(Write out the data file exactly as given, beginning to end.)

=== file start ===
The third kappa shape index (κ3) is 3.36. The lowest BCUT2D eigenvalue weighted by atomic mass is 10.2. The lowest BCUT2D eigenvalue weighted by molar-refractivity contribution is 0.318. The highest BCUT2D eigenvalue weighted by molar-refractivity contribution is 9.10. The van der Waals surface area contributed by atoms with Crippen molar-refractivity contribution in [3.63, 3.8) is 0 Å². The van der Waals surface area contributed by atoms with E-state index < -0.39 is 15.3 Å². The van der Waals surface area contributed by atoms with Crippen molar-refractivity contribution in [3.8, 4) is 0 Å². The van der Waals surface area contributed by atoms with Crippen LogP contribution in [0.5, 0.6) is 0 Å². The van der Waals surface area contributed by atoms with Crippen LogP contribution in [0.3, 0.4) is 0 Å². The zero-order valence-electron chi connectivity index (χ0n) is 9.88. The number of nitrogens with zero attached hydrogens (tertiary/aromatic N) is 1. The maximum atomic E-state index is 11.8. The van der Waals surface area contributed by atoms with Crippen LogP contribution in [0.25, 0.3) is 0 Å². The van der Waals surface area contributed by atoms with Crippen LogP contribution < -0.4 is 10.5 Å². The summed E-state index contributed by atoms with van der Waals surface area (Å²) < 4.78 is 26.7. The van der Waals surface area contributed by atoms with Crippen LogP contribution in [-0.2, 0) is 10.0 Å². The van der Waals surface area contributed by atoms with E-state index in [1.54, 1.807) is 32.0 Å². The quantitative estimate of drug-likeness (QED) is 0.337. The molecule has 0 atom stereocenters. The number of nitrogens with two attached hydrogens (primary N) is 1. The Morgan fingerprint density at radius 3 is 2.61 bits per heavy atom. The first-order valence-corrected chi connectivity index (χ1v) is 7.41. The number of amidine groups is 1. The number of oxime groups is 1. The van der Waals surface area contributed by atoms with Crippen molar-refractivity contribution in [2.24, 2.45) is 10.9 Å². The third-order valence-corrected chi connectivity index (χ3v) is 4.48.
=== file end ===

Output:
The third kappa shape index (κ3) is 3.36. The lowest BCUT2D eigenvalue weighted by atomic mass is 10.2. The lowest BCUT2D eigenvalue weighted by molar-refractivity contribution is 0.318. The highest BCUT2D eigenvalue weighted by molar-refractivity contribution is 9.10. The van der Waals surface area contributed by atoms with Crippen molar-refractivity contribution in [3.63, 3.8) is 0 Å². The van der Waals surface area contributed by atoms with E-state index < -0.39 is 15.3 Å². The van der Waals surface area contributed by atoms with Crippen molar-refractivity contribution in [3.8, 4) is 0 Å². The van der Waals surface area contributed by atoms with Crippen LogP contribution in [0.5, 0.6) is 0 Å². The van der Waals surface area contributed by atoms with Crippen LogP contribution in [0.3, 0.4) is 0 Å². The zero-order valence-electron chi connectivity index (χ0n) is 9.88. The number of nitrogens with zero attached hydrogens (tertiary/aromatic N) is 1. The maximum atomic E-state index is 11.8. The van der Waals surface area contributed by atoms with Crippen LogP contribution in [0.25, 0.3) is 0 Å². The van der Waals surface area contributed by atoms with Crippen LogP contribution < -0.4 is 10.5 Å². The summed E-state index contributed by atoms with van der Waals surface area (Å²) < 4.78 is 26.7. The van der Waals surface area contributed by atoms with Crippen LogP contribution in [-0.2, 0) is 10.0 Å². The van der Waals surface area contributed by atoms with E-state index in [1.54, 1.807) is 32.0 Å². The quantitative estimate of drug-likeness (QED) is 0.337. The molecule has 0 atom stereocenters. The number of nitrogens with two attached hydrogens (primary N) is 1. The Morgan fingerprint density at radius 3 is 2.61 bits per heavy atom. The first-order valence-corrected chi connectivity index (χ1v) is 7.41. The number of amidine groups is 1. The number of oxime groups is 1. The van der Waals surface area contributed by atoms with Crippen molar-refractivity contribution in [2.24, 2.45) is 10.9 Å². The third-order valence-corrected chi connectivity index (χ3v) is 4.48.